Mon. Jan 18th, 2021

In scifi movies, the teleporter is a standard piece of kit. Stand on some platform, give the command and womwomwom your atoms are disassembled one place and reassembled somewhere else far away.

The word teleport comes from “tele” (Greek for ‘distant’) and portare (Latin for ‘to carry’) and perhaps the 19th century definition implies the teleportation is somehow a super acceleration of whatever matter is being teleported, defying Einstein and obstacle alike, to be eventually brought back together in its original form at the destination. This old-style method has just one advantage: its authenticity. Same atoms at start and finish. But the energy needed and the violation of universal rules are inconceivable! This method of teleportation seems impossibly inefficient, unpredictable and clumsy.

Far less likely to violate the immutable laws of physics is teleportation by 3D printer: at the start your entire matter composition is scanned, accurately stored as data, then transmitted (plausibly at the speed of light) to whatever destination; and there an incredibly complex accurate quark-printer zaps into being an exact rendering of the physical you from the received data. If one accepts it’s possible to scan all seven billion billion billion atoms in your body accurately, and that conceivably this 3D quarkprinter can “print” with similar accuracy, the “teleportation” becomes the most simple part of the process i.e. we already know how to send and receive data at the speed of light.

So let’s try to consider the first person experience of being teleported in this way. To you, the emergent conscious being living his/her life one moment to the next, this seems like instant transportation. In fact even if there’s a delay between scan, send, receive e.g. if being teleported at the speed of light from Earth to a planet orbiting Proxima Centaurus 4 light years away, the reassembled you at Proxima wouldn’t have experienced those years travelling the cold emptiness of interstellar space.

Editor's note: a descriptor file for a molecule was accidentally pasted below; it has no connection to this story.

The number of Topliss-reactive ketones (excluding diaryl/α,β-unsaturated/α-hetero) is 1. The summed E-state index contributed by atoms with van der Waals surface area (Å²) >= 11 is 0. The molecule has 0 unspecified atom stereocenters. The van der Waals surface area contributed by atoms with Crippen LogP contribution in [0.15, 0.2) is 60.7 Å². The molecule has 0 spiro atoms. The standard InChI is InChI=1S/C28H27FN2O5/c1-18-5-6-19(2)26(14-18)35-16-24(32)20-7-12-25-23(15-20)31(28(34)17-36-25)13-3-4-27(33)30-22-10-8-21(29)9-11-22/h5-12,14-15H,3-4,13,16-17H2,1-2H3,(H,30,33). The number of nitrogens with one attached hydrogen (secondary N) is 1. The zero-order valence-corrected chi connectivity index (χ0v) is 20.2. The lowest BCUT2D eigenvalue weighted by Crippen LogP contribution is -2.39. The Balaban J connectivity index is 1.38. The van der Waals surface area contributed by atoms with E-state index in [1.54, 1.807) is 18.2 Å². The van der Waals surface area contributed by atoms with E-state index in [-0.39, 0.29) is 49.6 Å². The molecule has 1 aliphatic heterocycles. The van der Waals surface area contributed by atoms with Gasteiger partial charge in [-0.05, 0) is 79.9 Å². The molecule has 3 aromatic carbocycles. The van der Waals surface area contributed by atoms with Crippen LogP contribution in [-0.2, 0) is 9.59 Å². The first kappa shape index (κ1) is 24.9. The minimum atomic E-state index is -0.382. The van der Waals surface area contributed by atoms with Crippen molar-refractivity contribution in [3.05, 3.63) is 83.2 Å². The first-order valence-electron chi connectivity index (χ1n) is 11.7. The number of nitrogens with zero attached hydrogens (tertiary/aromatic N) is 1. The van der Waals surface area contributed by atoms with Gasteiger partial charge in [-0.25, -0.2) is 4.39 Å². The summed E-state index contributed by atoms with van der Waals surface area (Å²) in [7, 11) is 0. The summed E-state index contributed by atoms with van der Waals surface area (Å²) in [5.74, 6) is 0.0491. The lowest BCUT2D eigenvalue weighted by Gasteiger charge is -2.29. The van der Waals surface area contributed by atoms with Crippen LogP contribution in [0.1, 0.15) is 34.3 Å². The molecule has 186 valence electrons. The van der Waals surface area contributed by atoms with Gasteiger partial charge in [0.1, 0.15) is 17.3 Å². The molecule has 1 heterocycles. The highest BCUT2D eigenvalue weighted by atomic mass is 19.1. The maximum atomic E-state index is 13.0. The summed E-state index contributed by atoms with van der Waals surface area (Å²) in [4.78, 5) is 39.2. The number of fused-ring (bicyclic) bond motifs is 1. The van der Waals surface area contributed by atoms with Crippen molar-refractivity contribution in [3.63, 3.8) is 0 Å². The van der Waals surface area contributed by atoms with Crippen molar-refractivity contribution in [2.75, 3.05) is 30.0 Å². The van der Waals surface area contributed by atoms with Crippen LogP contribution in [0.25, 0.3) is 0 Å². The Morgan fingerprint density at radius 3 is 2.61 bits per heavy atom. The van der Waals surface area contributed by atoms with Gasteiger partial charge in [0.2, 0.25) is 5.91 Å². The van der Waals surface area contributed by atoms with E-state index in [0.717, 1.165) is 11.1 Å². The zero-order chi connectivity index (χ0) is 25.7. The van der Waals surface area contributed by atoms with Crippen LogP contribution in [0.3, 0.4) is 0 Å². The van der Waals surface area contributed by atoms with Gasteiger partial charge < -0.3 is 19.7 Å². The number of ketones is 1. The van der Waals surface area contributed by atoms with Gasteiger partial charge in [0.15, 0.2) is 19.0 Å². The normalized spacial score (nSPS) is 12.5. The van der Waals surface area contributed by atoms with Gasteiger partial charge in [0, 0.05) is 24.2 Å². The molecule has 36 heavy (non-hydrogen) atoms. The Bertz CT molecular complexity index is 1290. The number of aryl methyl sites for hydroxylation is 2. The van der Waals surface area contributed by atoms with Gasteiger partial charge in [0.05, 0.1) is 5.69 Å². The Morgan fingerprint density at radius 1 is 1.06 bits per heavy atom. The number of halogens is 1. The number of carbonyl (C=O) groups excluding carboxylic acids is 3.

First you would be at the start place. Then you might experience the scanning immediately followed by the completed reassembly – this being the “teleportation” (let’s imagine some suitably startling fulgence). The dazzling lights would subside and you’d perceive yourself in new location, quickly reconfiguring “normality” around the sights and sounds of the once-distant destination. Ah, smell that distinctive Proxima Centaurus air! Thus teleportation.

We have a number of problems arising from this remarkable process, none of them relating to the science and all of them relating to that most arbitrary of components: the human in the machine.

  • Murdering the original.

  • Endless clones.

  • Interception.

  • Variable time periods of existence.

  • Relativity the least of our problems.

This is all consistent with the conscious self as a creation of the moment and ties in with blipvert consciousness. Check out this article on staccato identity. The brain teleports the self from one moment to the next (in effect) all the time. Tie in with drugs, alcohol, hypnotism, schizophrenia, free will, etc.

Leave a Reply